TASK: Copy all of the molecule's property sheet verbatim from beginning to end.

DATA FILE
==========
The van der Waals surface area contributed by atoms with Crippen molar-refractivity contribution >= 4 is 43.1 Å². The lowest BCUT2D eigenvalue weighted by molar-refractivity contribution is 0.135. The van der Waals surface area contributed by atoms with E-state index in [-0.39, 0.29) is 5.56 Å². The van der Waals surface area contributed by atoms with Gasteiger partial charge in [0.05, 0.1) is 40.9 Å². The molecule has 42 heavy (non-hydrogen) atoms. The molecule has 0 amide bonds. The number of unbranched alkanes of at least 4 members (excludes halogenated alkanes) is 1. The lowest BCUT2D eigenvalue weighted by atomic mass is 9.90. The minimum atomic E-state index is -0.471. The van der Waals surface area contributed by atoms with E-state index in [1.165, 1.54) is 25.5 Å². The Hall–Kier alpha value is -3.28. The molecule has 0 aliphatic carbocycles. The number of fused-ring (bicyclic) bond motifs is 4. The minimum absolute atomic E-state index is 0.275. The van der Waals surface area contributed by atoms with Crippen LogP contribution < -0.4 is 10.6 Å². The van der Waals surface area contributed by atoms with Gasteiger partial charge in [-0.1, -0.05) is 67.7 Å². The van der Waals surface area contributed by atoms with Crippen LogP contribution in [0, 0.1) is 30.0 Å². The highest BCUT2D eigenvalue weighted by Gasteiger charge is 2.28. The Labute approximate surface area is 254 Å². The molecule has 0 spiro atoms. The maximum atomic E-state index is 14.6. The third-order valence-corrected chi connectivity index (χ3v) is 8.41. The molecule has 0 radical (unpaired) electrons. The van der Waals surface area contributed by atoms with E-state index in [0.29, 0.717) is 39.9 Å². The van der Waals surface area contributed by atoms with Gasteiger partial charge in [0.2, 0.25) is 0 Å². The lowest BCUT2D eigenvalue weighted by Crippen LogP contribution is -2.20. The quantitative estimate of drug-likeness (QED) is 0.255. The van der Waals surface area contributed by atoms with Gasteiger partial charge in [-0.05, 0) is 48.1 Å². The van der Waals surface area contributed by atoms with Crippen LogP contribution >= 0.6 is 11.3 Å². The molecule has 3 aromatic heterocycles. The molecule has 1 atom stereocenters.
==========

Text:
The van der Waals surface area contributed by atoms with Crippen molar-refractivity contribution >= 4 is 43.1 Å². The lowest BCUT2D eigenvalue weighted by molar-refractivity contribution is 0.135. The van der Waals surface area contributed by atoms with E-state index in [-0.39, 0.29) is 5.56 Å². The van der Waals surface area contributed by atoms with Gasteiger partial charge in [0.05, 0.1) is 40.9 Å². The molecule has 42 heavy (non-hydrogen) atoms. The molecule has 0 amide bonds. The number of unbranched alkanes of at least 4 members (excludes halogenated alkanes) is 1. The lowest BCUT2D eigenvalue weighted by atomic mass is 9.90. The minimum atomic E-state index is -0.471. The van der Waals surface area contributed by atoms with E-state index in [1.165, 1.54) is 25.5 Å². The Hall–Kier alpha value is -3.28. The molecule has 0 aliphatic carbocycles. The number of fused-ring (bicyclic) bond motifs is 4. The minimum absolute atomic E-state index is 0.275. The van der Waals surface area contributed by atoms with Crippen LogP contribution < -0.4 is 10.6 Å². The van der Waals surface area contributed by atoms with Gasteiger partial charge in [-0.1, -0.05) is 67.7 Å². The van der Waals surface area contributed by atoms with Crippen LogP contribution in [0, 0.1) is 30.0 Å². The highest BCUT2D eigenvalue weighted by Gasteiger charge is 2.28. The Labute approximate surface area is 254 Å². The molecule has 0 spiro atoms. The maximum atomic E-state index is 14.6. The third-order valence-corrected chi connectivity index (χ3v) is 8.41. The molecule has 0 radical (unpaired) electrons. The van der Waals surface area contributed by atoms with E-state index in [0.29, 0.717) is 39.9 Å². The van der Waals surface area contributed by atoms with Gasteiger partial charge in [0.2, 0.25) is 0 Å². The lowest BCUT2D eigenvalue weighted by Crippen LogP contribution is -2.20. The quantitative estimate of drug-likeness (QED) is 0.255. The van der Waals surface area contributed by atoms with Gasteiger partial charge in [-0.05, 0) is 48.1 Å². The van der Waals surface area contributed by atoms with Crippen LogP contribution >= 0.6 is 11.3 Å². The molecule has 3 aromatic heterocycles. The molecule has 1 atom stereocenters.